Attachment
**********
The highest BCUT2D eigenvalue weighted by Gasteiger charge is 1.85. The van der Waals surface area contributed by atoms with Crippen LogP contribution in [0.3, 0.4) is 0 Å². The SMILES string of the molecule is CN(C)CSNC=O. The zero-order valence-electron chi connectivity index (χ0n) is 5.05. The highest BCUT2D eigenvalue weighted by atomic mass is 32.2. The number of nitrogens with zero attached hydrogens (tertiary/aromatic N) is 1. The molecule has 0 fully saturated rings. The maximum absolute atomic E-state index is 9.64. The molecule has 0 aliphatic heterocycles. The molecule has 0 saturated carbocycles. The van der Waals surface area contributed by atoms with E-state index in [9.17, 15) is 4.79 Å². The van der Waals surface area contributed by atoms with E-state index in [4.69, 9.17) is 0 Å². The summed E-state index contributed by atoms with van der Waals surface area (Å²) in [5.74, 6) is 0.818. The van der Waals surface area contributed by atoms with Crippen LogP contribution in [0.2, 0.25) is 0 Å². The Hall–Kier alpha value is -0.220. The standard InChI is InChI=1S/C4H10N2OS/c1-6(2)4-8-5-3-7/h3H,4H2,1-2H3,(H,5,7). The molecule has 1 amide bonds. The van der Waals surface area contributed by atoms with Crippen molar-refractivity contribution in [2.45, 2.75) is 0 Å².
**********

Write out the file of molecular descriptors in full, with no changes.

The highest BCUT2D eigenvalue weighted by Gasteiger charge is 1.85. The van der Waals surface area contributed by atoms with Crippen LogP contribution in [0.3, 0.4) is 0 Å². The SMILES string of the molecule is CN(C)CSNC=O. The zero-order valence-electron chi connectivity index (χ0n) is 5.05. The highest BCUT2D eigenvalue weighted by atomic mass is 32.2. The number of nitrogens with zero attached hydrogens (tertiary/aromatic N) is 1. The molecule has 0 fully saturated rings. The maximum absolute atomic E-state index is 9.64. The molecule has 0 aliphatic heterocycles. The molecule has 0 saturated carbocycles. The van der Waals surface area contributed by atoms with E-state index in [9.17, 15) is 4.79 Å². The van der Waals surface area contributed by atoms with E-state index in [4.69, 9.17) is 0 Å². The summed E-state index contributed by atoms with van der Waals surface area (Å²) in [5.74, 6) is 0.818. The van der Waals surface area contributed by atoms with Crippen LogP contribution in [0.2, 0.25) is 0 Å². The Hall–Kier alpha value is -0.220. The standard InChI is InChI=1S/C4H10N2OS/c1-6(2)4-8-5-3-7/h3H,4H2,1-2H3,(H,5,7). The molecule has 1 amide bonds. The van der Waals surface area contributed by atoms with Crippen molar-refractivity contribution in [2.45, 2.75) is 0 Å².